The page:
It’s been awhile since we’ve dealt with, you know, the actual Bible on here. As a remedy, I’m starting a 5 part series on one of the most beautiful, if overlooked, portions of the Old Testament. I once had a professor (the brilliant Dr. John Sailhamer) who referred to the Old Testament as the “Same Ole” Testament, as in it teaches the same redemption as the New, namely that salvation is a work of God. That truth is never more on display than in our subject passage, Zechariah 3:1-8.
It can be a bit of work to get off the beaten path in the Scriptures, but in my experience the Spirit will reward the effort.
So without further ado –
Part 1: Introduction
The Book of Zechariah is one of the most innovative, if not enigmatic, portions of the Old Testament Scriptures. The book’s apparent difficulties have spawned innumerable theories of authorship, unity, and especially interpretation for scholars both Jewish and Christian alike. The venerable church father Jerome, writing in the Fifth Century A.D. referred to Zechariah as the “obscurest and longest of the Twelve Prophets.” Rabbis of the Middle Ages fared no better, one bemoaned, “no expositors however skilled have found their hand in the explanation.” Even the renowned Rashi was content to wait, “until the teacher of righteousness” arrived for an interpretation.1 It appears however such obstacles were not as glaring to those living during Christianity’s genesis. The four authors of the passion narratives quote Zechariah more then any other prophet, save for one exception. If for no other reason, then, it is crucial for understanding biblical theology in the sense of those who walked with Christ.2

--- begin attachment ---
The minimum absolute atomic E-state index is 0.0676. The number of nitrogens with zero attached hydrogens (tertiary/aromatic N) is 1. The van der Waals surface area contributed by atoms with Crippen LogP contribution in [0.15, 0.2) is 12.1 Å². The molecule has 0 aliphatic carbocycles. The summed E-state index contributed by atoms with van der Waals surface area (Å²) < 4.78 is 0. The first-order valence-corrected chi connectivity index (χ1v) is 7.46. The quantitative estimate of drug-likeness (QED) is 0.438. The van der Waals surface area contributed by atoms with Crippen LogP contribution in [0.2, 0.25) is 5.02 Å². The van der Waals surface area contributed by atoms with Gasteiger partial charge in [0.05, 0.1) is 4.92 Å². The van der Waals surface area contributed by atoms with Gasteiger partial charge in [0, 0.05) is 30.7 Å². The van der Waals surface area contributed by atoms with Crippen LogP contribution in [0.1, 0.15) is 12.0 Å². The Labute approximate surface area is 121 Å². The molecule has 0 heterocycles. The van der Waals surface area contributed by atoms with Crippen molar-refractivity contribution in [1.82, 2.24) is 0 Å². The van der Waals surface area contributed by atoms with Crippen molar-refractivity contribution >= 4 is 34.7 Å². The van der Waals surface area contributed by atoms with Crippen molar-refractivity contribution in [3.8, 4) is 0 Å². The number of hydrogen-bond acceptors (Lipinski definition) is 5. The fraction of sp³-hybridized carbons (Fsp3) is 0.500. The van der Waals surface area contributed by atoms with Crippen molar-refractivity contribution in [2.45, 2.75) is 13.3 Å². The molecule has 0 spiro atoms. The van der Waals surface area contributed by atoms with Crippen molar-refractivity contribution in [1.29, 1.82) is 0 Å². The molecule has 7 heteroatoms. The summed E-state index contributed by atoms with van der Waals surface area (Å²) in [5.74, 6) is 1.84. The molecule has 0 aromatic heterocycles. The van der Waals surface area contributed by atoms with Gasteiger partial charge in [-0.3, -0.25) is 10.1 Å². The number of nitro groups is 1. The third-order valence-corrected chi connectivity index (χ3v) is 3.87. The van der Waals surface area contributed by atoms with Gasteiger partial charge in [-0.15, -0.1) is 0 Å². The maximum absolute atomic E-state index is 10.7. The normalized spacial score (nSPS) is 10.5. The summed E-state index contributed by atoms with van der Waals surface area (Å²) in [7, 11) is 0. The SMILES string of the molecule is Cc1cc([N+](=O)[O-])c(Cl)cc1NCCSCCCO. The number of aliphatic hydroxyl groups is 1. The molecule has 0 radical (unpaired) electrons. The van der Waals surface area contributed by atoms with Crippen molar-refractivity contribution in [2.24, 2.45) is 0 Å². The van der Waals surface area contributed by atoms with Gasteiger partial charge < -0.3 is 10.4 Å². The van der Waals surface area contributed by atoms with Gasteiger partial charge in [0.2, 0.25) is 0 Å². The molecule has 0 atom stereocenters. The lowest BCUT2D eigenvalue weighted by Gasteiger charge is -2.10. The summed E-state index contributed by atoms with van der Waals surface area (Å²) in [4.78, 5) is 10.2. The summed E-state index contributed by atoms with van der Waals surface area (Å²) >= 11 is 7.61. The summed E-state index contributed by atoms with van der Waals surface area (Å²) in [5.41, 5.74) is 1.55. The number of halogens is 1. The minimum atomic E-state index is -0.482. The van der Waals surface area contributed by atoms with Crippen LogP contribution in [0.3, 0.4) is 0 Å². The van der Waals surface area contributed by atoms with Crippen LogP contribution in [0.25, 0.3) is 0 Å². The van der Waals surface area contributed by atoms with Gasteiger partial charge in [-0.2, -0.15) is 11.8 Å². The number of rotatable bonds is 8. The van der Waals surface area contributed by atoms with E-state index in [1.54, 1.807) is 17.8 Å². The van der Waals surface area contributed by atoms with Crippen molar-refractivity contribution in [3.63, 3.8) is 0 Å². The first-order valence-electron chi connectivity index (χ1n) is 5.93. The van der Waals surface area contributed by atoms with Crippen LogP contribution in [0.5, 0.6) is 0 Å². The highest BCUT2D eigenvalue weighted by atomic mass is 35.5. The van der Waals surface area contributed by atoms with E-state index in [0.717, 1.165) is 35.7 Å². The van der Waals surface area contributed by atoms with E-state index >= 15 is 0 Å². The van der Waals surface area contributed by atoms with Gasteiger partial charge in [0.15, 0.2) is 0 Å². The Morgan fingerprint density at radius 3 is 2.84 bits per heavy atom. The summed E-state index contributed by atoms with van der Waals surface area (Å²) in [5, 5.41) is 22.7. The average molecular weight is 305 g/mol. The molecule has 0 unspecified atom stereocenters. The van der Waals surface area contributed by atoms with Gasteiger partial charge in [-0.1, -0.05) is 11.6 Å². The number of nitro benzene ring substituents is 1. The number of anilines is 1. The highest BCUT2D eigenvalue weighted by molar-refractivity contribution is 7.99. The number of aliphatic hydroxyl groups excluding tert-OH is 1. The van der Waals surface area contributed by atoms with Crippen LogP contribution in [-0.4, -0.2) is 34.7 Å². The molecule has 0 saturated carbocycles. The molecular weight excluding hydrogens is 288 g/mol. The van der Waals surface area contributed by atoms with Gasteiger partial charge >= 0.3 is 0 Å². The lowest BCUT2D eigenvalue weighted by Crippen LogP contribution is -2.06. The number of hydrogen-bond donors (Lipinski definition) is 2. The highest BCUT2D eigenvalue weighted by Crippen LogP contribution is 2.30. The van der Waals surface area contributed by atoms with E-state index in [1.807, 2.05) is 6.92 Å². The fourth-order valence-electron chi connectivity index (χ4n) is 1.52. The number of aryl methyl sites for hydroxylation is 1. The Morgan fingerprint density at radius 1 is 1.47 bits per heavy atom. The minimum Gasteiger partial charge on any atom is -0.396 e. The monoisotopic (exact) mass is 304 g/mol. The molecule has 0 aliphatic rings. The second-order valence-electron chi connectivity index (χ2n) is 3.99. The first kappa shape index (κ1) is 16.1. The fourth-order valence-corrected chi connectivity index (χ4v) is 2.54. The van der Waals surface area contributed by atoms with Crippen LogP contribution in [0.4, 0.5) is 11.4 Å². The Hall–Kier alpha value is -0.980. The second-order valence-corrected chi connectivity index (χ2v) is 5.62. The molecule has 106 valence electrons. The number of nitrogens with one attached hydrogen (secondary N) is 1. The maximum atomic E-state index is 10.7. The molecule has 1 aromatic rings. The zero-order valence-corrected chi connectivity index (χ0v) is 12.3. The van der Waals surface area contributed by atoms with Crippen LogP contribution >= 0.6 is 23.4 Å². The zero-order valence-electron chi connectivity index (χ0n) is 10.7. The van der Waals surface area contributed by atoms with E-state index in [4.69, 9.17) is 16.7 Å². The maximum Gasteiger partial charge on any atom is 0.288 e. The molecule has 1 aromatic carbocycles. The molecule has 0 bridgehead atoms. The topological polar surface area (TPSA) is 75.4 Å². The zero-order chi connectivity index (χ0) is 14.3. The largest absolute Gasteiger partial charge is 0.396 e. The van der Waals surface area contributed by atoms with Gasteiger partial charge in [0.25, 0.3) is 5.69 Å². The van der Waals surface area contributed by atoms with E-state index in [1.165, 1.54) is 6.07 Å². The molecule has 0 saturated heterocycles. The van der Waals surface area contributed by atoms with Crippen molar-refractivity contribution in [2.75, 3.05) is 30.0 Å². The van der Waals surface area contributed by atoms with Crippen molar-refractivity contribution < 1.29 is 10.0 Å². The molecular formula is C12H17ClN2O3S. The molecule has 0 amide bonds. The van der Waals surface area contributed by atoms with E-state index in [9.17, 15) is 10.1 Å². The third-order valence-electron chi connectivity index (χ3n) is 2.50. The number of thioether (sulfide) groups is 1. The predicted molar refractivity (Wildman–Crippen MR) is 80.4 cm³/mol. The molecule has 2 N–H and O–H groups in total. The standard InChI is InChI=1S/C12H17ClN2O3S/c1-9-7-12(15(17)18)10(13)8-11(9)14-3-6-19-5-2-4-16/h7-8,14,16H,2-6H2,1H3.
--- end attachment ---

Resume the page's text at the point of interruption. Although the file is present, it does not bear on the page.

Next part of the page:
Zechariah is magnificent in scope, covering in a few short chapters many of the grand themes of the biblical metanarrative including the disobedience, judgment, and salvation Israel and all peoples alike, as well as God’s medium of accomplishing this end, the Messiah.3 Zechariah 3:1-8 in particular, perhaps more then any other passage in the Old Testament, reveals the intention of God in honoring his age old covenant with his people for the redemption of all tribes and tongues.
This project will examine the literary, theological, and historical basis of Zechariah 3:1-8 in order to responsibly discern its meaning and application for the modern day believer. Each section will begin with a broad sweep looking at larger contextual issues before narrowing in on significant particulars, with intentionality in explaining the passage’s place in the structure of Scripture. If God in his sovereignty has shaped this passage into the final canon, then its difficulty’s must not be allowed to stand in the way of allowing the Holy Spirit to speak through it.
Next time we will look at our passage from a literary standpoint.
 Ralph P. Martin, Micah-Malachi, ed., David A. Hubbard, Word Biblical Commentary (Waco, TX: Word Books Publisher, 1984),167.
 Ibid, 167.
 Eugene H. Merrill, Everlasting Dominion: A Theology of the Old Testament (Nashville: Broadman and Holman Publishers, 2003), 558.